been stated that life came about as a result of a chain of chemical reactions that gave rise to a
mass of living protoplasm, which then gradually modify, giving rise to the present forms of life.
This chemical evolution has never been duplicated. Modern theory deals with the study of how
biological life arises from inorganic matter through natural processes, and the method by which
life on Earth arose and it has been proven by giving two aspects of life which has to be
accounted for: replication and metabolism.

Self-replication is any behavior of a dynamical system that yields construction of an identical
copy of that dynamical system. Biological cells, given suitable environments, reproduce by cell
division. During cell division, DNA is replicated and can be transmitted to offspring during
reproduction. Biological viruses can reproduce, but only by commandeering the reproductive
machinery of cells through a process of infection. Harmful prion proteins can replicate by
converting normal prions into rogue forms. Computer viruses reproduce using the hardware
and software already present on computers. Self-replication in robotics has been an area of
research and a subject of interest in science fiction. Any self-replicating mechanism which does
not make a perfect copy will result in the creation of different variants and thus be subject to
natural selection as the variants which are better at persisting in their environment will outlive
and outreproduce variants which are not so suited to their environment.

Metabolism is the set of chemical reactions that happen in living organisms to maintain life.
These processes allow organisms to grow and reproduce, maintain their structures, and
respond to their environments. Metabolism is usually divided into two categories. Catabolism
breaks down organic matter, for example to harvest energy in cellular respiration. Anabolism
uses energy to construct components of cells such as proteins and nucleic acids. The chemical
reactions of metabolism are organized into metabolic pathways, in which one chemical is
transformed through a series of steps into another chemical, by a sequence of enzymes.
Enzymes are crucial to metabolism because they allow organisms to drive desirable reactions
that require energy and will not occur by themselves, by coupling them to spontaneous
reactions that release energy. The metabolism of an organism determines which substances it
will find nutritious and which it will find poisonous. For example, some prokaryotes use
hydrogen sulfide as a nutrient, yet this gas is poisonous to animals. The speed of metabolism,
the metabolic rate, also influences how much food an organism will require. A striking feature
of metabolism is the similarity of the basic metabolic pathways and components between even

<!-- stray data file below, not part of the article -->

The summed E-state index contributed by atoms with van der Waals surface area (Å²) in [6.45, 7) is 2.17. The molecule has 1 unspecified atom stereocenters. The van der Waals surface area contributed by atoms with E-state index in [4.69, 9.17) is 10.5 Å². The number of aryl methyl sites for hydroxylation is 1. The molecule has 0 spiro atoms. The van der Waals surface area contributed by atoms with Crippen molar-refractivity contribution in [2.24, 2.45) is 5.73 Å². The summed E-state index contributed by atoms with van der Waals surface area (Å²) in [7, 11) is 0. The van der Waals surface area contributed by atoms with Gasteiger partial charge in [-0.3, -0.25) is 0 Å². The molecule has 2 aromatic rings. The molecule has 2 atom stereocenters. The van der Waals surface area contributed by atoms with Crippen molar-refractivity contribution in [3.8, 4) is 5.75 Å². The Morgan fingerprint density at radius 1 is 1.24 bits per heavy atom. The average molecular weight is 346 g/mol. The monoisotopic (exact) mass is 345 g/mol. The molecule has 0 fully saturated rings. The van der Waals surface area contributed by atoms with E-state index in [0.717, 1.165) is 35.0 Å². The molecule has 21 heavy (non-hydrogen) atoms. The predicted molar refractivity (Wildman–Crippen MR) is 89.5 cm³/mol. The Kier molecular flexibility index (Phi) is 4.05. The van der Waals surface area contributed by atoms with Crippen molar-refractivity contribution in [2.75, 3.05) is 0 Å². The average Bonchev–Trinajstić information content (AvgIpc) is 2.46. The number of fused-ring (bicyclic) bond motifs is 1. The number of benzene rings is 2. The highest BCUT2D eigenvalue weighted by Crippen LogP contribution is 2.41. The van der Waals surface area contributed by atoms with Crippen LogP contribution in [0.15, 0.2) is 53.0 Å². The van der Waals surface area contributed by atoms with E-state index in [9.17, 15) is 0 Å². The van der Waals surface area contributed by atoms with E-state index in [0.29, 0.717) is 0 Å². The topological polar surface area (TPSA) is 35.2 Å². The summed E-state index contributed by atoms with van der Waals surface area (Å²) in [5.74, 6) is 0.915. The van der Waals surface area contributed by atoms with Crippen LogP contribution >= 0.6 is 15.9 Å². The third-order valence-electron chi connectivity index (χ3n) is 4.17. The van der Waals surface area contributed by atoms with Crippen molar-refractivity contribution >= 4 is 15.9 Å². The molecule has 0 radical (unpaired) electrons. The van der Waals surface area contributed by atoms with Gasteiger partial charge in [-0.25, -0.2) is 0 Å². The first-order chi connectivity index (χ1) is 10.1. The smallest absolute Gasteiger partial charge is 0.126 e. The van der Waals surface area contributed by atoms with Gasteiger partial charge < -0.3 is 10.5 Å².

vastly different species. For example, the set of carboxylic acids that are best known as the
intermediates in the citric acid cycle are present in all organisms, being found in species as
diverse as the unicellular bacteria Escherichia coli and huge multicellular organisms like
elephants. These striking similarities in metabolic pathways are likely due to their early
appearance in evolutionary history, and being retained because of their efficacy.

REFERENCE:

   1. SCIENCE.JRANK.ORG
   2. www.chiro.org i.e SCIENCE VERSUS DOGMATISM
   3. www.centrorisorse.org
             TAI SOLARIN UNIVERSITY OF EDUCATION

          P.M.B 2118, IJAGUN, IJEBU-ODE, OGUN STATE.
                TAI SOLARIN UNIVERSITY OF EDUCATION

             P.M.B 2118, IJAGUN, IJEBU-ODE, OGUN STATE.

                NAME: SALAKO HIKMOT ADEWUNMI

                  MATRIC NUMBER: 20100210048
                 NAME: SALAKO HIKMOT ADEWUNMI

                    MATRIC NUMBER: 20100210048
    DEPARTMENT: PETROLEUM AND PETRO CHEMICAL SCIENCE

COLLEGE: COLLEGE OF SCIENCE AND INFORMATION TECHNOLOGY
                            (COSIT)
        DEPARTMENT: PETROLEUM AND PETRO CHEMICAL SCIENCE
           COURSE: PHILOSOPHY OF SCIENCE (GNS 121)
  COLLEGE: COLLEGE OF SCIENCE AND INFORMATION TECHNOLOGY (COSIT)

              COURSE: PHILOSOPHY OF SCIENCE (GNS 121)
                            LEVEL: 100L

                            LEVEL: 100L
  QUESTION: THE ORIGIN OF LIFE IS PROMPT WITH PROBLEMS I.E
 THEORIES, IDEAS E.T.C. EXPLAIN ALL YOU KNOW BASED ON THE
 THEORIES OF LIFE OF LIFE IS FROTH WITH PROBLEMS I.E THEORIES, IDEAS
QUESTION: THE ORIGINAND TAKE YOUR POSITION WHICH IS GOING TO
  E.T.C. EXPLAIN ALL YOU KNOW BASED ON THE THEORIES OF LIFE AND TAKE
                          BE THE CONCLUSION.
           YOUR POSITION WHICH IS GOING TO BE THE CONCLUSION.


           LECTURER IN CHARGE: DR. DANIEL A. AWOFODU
            LECTURER IN CHARGE: DR. DANIEL A. AWOFODU